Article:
If the days of spending an entire career at one company are long gone, no one bothered to tell Tom Kalenderian. Barneys New York’s vice president of men’s, children’s and home has loved his job for 37 years.
Asked why he stayed through two generations of Pressmans, the founding family, at the helm, a bankruptcy and a revolving door of changes in ownership, Kalenderian sounded incredulous that the question had been asked. “Why would I leave?” he said during a conversation with WWD’s senior editor of men’s, Jean Palmieri.
“You have to look at situations like this as never being one reason or one thing that makes you feel a certain way,” he said. “In life, everything is always the sum total of many parts.”
Kalenderian is definitely a glass-half-full kind of guy. When he accepted a 30-day sales job at Barneys in 1979, he landed, somewhat haphazardly, in a thriving creative hive. A year later, he was promoted to management and the following year, Fred Pressman, the son of founder Barney, handpicked him for his team. Working for Fred “were the most incredible 17 years of my life,” he said.
“I had such a unique experience of being exposed to a family that was on the cutting edge of every aspect of the retail industry. Their level of creativity and innovation and their constant search to do something better had a deep effect on my personality and point of view on business,” said Kalenderian. “I was more than loyal, I was fascinated by what they were interested in and it never ceased to amaze me how they never felt that they were done. It was a consistent learning experience that was life-changing, in a way. I knew how lucky I was at the time and I honestly never wanted it to end.”
Kalenderian credited Fred Pressman with elevating men’s wear with his discovery and promotion of designers such as Giorgio Armani.
“Exclusivity is one of the keys of the Barneys brand, dating to the Seventies, when most of the clothing was American,” he said. “Fred Pressman was challenged to take his store to the next dimension. His vision took him to Italy to meet custom tailors like Bruno Piattelli, who was making clothes for Marcello Mastroianni and films by [Luchino] Visconti and [Federico] Fellini. He worked with Hubert de Givenchy and walked into Huntsman on Savile Row and signed a contract for 15 years. He created the designers that didn’t exist at the time — he was actually using tailors as designers. This predated Nino Cerruti, Mr. Armani, Ferré and Versace.”
Pressman created awareness, excitement and desire that made consumers feel like they couldn’t live without the clothes.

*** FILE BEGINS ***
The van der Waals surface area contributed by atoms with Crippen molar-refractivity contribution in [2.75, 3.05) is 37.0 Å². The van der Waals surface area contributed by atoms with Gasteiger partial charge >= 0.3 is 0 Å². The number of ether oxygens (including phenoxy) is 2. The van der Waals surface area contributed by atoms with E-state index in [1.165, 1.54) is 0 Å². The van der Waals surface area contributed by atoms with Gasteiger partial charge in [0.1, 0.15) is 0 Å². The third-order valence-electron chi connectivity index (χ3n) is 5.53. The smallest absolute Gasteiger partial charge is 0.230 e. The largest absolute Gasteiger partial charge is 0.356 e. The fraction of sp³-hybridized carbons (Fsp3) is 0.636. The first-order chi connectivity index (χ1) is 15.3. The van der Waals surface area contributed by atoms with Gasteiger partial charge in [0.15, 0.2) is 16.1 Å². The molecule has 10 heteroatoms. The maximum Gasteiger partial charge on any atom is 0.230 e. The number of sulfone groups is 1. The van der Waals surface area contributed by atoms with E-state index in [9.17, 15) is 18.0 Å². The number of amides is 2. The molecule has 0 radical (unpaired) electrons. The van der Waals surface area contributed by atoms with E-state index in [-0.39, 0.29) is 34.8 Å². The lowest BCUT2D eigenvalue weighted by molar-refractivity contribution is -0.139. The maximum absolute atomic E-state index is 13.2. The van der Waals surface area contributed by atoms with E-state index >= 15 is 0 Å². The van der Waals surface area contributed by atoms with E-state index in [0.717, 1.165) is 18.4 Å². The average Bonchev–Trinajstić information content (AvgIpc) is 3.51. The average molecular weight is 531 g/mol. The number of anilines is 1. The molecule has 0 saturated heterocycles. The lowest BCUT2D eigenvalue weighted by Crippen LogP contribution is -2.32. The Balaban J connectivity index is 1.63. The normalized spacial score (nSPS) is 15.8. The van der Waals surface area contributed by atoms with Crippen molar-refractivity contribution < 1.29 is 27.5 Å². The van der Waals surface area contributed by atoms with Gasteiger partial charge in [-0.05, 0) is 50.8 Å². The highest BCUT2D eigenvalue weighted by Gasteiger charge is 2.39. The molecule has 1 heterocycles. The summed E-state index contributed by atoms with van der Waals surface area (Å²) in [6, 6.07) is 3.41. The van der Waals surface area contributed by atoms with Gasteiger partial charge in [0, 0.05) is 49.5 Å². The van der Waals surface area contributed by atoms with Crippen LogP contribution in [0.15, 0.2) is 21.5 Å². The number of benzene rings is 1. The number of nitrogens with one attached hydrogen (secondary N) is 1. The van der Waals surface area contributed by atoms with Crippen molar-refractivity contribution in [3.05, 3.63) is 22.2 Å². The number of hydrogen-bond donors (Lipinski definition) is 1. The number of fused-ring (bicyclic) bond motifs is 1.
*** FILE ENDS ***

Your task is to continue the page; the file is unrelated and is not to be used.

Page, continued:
Kalenderian said his own sense of discovery sends him to see potential new talents at odd hours or on a moment’s notice. When he got an urgent call asking him to drop everything and go to Great Jones Street to see the work of Greg Lauren, he took the bait. “I walked into a loft space filled with art — clothes as art. I was absolutely speechless. I knew in a moment that this was something great. [Retail] is one part art and one part math. At the end of the day, if you don’t feel the art, you can’t do the math,” Kalenderian said.
Lauren, who repurposed army fabric from tents, duffel bags and coats from the Forties, staged his garments on clotheslines hung with clothespins. Kalenderian called Barneys chief executive officer Mark Lee and said, “I know you’re superbusy, but could you meet me at 7:30 in the morning and see this before the guy gets on a plane to L.A.? Greg is one of our top vendors today.”
Lauren’s collection isn’t mainstream, but “the biggest brands in the world may not work at Barneys,” Kalenderian said. “A great idea can become a great business, but it takes the same approach you put into your top vendor.”
Barneys last month opened a 58,000-square-foot store on Seventh Avenue between 16th and 17th Streets, in a portion of the space that was occupied by its original downtown flagship, which closed in 1997 and was where Kalenderian started his Barneys career.
“We decided not to dabble,” Kalenderian said of the Chelsea store. “It’s a designer store. We have luxury and tailored clothing uptown on Madison Avenue. We wanted downtown to be different and feel fresh. I’m surprised how successful the store is. It’s beating the plan.
“Overall, we’re doing very well, but we have very high peaks and some valleys,” Kalenderian admitted. “We need to focus on the parts of the business that need the most attention right now to get things working in concert and on an even keel.”
Fingering a silver bracelet on his wrist, Kalenderian said, “My team gave it to me. What it means is that I’ve hopefully helped some young people enjoy what I’ve enjoyed in my life. You realize that every organization is not about merchandise and stores and designs, it’s about people.”